If you can no longer afford your home in the Atlanta area, or know that you soon won’t be able to afford it, a short sale can offer several benefits over letting the home go into foreclosure. Both you and the bank or lender would rather handle a short sale than a foreclosure — the bank doesn’t want your home, it wants money, and you don’t want to cause significant damage to your credit. However, several misconceptions about short sales often prevent people who would most benefit from them from making one. In this article, we will cover 4 Misconceptions About Short Sales.
Misconception 1: You have to be behind on mortgage payments
One of the most common misconceptions about short sales is that you need to already have fallen behind on your mortgage payments to qualify for one. That’s just not true — a short sale can be an option even when you’re current on your payments. To qualify for a short sale, you usually have to prove that you have a hardship. That hardship can be that your cost of living has gone or will go up, so that it will be difficult to afford your mortgage payments. It can also be that you lost your income or that your income has dropped.
Misconception 2: Short sales are only for primary residences
You can qualify for a short sale whether the home is your primary residence, your second home or an investment property. The eligibility rules are somewhat different for a primary home and for an investment property, though. For example, if your mortgage is owned by Freddie Mac and is for an investment property, you can qualify for a short sale if you are more than 31 days past due on your payments. If you occupy the property, you can do a short sale before falling behind on payments.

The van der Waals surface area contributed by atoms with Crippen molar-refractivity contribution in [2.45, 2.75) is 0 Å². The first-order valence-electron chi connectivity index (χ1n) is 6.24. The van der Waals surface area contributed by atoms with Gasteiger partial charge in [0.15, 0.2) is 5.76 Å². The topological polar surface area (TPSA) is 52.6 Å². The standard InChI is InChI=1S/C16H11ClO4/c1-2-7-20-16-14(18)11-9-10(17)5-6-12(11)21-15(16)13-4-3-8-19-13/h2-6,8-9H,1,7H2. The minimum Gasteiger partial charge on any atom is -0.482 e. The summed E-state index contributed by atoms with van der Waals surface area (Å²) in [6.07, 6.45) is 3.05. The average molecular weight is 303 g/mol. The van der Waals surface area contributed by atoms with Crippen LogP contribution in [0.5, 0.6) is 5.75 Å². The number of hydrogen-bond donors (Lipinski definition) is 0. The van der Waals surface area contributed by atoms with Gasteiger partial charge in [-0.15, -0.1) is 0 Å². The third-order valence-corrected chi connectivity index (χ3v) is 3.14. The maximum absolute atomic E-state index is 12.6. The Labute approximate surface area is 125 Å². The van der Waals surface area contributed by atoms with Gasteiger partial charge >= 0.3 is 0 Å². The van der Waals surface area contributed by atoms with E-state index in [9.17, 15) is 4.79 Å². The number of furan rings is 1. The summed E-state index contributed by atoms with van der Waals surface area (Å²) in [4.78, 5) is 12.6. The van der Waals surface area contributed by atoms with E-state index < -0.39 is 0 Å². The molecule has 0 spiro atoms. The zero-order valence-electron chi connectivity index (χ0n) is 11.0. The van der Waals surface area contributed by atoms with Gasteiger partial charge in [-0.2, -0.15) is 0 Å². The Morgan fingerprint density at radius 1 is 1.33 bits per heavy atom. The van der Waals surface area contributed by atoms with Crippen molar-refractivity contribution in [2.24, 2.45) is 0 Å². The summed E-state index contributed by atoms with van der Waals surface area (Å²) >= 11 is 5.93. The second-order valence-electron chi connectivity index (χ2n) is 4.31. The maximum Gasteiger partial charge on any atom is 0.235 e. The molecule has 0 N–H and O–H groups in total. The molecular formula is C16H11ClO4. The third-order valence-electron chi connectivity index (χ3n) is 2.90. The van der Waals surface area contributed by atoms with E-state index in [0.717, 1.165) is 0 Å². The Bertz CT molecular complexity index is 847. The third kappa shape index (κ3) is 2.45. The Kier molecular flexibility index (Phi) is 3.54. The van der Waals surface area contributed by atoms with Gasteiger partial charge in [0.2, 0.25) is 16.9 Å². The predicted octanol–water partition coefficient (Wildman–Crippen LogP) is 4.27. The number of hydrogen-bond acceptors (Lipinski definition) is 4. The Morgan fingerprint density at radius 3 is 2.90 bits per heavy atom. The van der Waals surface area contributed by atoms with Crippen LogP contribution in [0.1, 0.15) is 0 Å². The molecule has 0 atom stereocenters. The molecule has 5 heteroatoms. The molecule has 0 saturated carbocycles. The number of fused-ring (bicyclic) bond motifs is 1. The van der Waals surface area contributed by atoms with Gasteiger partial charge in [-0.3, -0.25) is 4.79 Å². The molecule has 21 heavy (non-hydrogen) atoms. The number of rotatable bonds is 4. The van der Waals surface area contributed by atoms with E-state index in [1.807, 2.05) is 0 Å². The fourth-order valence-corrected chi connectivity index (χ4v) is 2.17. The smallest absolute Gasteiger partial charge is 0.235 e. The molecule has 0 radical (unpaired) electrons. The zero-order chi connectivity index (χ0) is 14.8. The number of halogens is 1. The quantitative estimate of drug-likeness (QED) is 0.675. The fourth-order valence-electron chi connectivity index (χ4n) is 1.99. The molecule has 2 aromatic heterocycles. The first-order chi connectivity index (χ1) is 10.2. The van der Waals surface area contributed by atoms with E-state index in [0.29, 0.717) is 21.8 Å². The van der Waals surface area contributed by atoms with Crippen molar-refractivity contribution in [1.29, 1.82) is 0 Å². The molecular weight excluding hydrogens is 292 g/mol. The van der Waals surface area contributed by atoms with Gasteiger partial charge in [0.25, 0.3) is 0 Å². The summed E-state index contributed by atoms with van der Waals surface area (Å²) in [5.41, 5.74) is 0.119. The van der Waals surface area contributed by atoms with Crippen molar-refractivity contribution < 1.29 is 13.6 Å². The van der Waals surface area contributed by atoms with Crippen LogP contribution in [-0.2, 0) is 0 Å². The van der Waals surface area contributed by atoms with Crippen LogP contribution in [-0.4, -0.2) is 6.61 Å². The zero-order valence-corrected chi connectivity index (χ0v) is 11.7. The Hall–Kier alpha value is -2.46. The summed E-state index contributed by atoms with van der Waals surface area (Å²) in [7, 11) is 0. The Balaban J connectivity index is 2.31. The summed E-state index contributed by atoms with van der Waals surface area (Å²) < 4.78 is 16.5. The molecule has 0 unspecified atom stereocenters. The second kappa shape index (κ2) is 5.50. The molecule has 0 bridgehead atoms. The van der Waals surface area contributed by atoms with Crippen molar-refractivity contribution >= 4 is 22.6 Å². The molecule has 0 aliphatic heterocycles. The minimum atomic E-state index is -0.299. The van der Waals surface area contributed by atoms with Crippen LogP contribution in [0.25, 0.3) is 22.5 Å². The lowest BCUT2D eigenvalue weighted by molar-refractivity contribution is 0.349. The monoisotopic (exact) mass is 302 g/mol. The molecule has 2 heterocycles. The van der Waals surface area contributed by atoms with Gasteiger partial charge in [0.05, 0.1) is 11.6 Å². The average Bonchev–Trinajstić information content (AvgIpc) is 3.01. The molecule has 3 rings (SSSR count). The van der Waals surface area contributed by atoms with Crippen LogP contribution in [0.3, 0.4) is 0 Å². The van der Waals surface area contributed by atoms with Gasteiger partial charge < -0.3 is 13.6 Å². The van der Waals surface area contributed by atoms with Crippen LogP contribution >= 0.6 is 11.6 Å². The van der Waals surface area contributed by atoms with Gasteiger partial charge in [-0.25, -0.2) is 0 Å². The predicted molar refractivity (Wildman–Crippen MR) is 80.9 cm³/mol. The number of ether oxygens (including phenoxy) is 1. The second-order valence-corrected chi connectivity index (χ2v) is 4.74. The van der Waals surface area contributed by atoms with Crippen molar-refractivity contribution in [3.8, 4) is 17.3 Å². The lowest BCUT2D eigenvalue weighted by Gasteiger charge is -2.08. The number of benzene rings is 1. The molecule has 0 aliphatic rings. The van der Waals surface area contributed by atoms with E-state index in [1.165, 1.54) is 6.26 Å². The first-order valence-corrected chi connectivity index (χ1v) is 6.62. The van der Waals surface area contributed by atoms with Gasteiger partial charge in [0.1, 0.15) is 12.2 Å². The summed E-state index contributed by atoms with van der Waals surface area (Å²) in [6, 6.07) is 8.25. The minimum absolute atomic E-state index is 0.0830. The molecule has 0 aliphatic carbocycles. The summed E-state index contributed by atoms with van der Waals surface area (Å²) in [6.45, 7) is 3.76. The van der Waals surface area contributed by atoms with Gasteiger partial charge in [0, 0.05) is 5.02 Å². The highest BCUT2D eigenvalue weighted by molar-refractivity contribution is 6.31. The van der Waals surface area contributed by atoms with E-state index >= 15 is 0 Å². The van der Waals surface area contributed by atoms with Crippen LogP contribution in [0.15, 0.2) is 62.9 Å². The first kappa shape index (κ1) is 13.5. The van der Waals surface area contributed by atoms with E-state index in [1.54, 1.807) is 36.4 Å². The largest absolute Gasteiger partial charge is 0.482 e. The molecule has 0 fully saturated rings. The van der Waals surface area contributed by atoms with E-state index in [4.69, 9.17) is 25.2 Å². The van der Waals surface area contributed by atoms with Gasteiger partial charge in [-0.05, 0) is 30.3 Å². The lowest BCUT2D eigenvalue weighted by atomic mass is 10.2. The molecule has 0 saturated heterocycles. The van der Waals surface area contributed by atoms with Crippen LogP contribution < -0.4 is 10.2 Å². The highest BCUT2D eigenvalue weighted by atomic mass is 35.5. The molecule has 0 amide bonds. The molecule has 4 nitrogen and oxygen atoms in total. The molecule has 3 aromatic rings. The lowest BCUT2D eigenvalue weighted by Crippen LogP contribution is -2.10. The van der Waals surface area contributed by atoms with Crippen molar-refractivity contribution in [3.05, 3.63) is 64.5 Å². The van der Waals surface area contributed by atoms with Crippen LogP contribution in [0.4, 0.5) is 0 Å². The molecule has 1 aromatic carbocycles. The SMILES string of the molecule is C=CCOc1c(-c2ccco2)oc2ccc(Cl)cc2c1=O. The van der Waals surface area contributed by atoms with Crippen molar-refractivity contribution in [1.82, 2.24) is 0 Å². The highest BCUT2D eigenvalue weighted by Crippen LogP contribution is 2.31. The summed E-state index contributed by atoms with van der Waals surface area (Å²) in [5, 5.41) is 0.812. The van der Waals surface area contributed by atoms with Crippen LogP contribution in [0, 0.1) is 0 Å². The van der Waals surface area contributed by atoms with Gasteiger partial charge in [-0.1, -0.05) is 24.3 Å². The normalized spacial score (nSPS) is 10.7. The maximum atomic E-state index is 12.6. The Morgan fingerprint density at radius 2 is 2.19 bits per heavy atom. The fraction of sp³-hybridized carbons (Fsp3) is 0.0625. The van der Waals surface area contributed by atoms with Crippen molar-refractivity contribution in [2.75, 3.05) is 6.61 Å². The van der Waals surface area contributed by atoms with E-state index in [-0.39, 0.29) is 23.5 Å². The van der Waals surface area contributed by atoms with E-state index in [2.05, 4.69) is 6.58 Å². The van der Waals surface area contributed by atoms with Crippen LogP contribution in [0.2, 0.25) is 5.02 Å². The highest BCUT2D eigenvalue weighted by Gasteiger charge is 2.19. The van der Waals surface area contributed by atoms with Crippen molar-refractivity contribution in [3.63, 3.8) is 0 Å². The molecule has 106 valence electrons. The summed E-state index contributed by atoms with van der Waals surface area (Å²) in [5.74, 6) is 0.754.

Misconception 3: You’ll never get another mortgage
A short sale will negatively affect your credit, but the harm done won’t be nearly as bad as the harm done by a foreclosure. Depending on the reason for your short sale, your credit can bounce back enough that you’re eligible for a new mortgage again after just 24 months. Additionally, making a short sale lets you avoid having a foreclosure on your credit history.
Misconception 4: You‘re on the hook for the rest of the mortgage
While there might be some cases when a lender expects you to pay the difference between the amount the home sells for and the value of the mortgage, according to the Consumer Financial Protection Bureau, in many cases, the lender will waive the deficiency, meaning you aren’t responsible for paying it. Make sure the lender gives you the waiver in writing.
A short sale can help you avoid a negative situation with your home or lender and can be the first step toward getting your financial life back on track when you face a hardship. Don’t let myths about short sales keep you from considering it as an option.
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